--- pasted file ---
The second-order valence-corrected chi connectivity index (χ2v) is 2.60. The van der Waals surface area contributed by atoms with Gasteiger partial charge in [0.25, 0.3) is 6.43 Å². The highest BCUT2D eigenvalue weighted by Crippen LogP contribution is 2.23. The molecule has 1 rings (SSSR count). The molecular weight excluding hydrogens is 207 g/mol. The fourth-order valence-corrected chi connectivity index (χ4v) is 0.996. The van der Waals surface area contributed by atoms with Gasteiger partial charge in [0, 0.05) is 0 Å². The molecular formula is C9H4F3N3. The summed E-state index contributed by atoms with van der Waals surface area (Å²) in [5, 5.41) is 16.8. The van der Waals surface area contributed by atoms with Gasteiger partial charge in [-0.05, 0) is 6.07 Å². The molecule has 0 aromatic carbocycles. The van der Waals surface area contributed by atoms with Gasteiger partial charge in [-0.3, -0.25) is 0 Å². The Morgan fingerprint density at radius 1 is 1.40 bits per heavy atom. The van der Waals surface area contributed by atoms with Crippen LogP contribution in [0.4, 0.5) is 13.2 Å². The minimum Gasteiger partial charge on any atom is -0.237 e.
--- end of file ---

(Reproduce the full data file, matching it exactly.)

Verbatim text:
The second-order valence-corrected chi connectivity index (χ2v) is 2.60. The van der Waals surface area contributed by atoms with Gasteiger partial charge in [0.25, 0.3) is 6.43 Å². The highest BCUT2D eigenvalue weighted by Crippen LogP contribution is 2.23. The molecule has 1 rings (SSSR count). The molecular weight excluding hydrogens is 207 g/mol. The fourth-order valence-corrected chi connectivity index (χ4v) is 0.996. The van der Waals surface area contributed by atoms with Gasteiger partial charge in [0, 0.05) is 0 Å². The molecular formula is C9H4F3N3. The summed E-state index contributed by atoms with van der Waals surface area (Å²) in [5, 5.41) is 16.8. The van der Waals surface area contributed by atoms with Gasteiger partial charge in [-0.05, 0) is 6.07 Å². The molecule has 0 aromatic carbocycles. The van der Waals surface area contributed by atoms with Gasteiger partial charge in [-0.3, -0.25) is 0 Å². The Morgan fingerprint density at radius 1 is 1.40 bits per heavy atom. The van der Waals surface area contributed by atoms with Crippen LogP contribution in [0.4, 0.5) is 13.2 Å². The minimum Gasteiger partial charge on any atom is -0.237 e.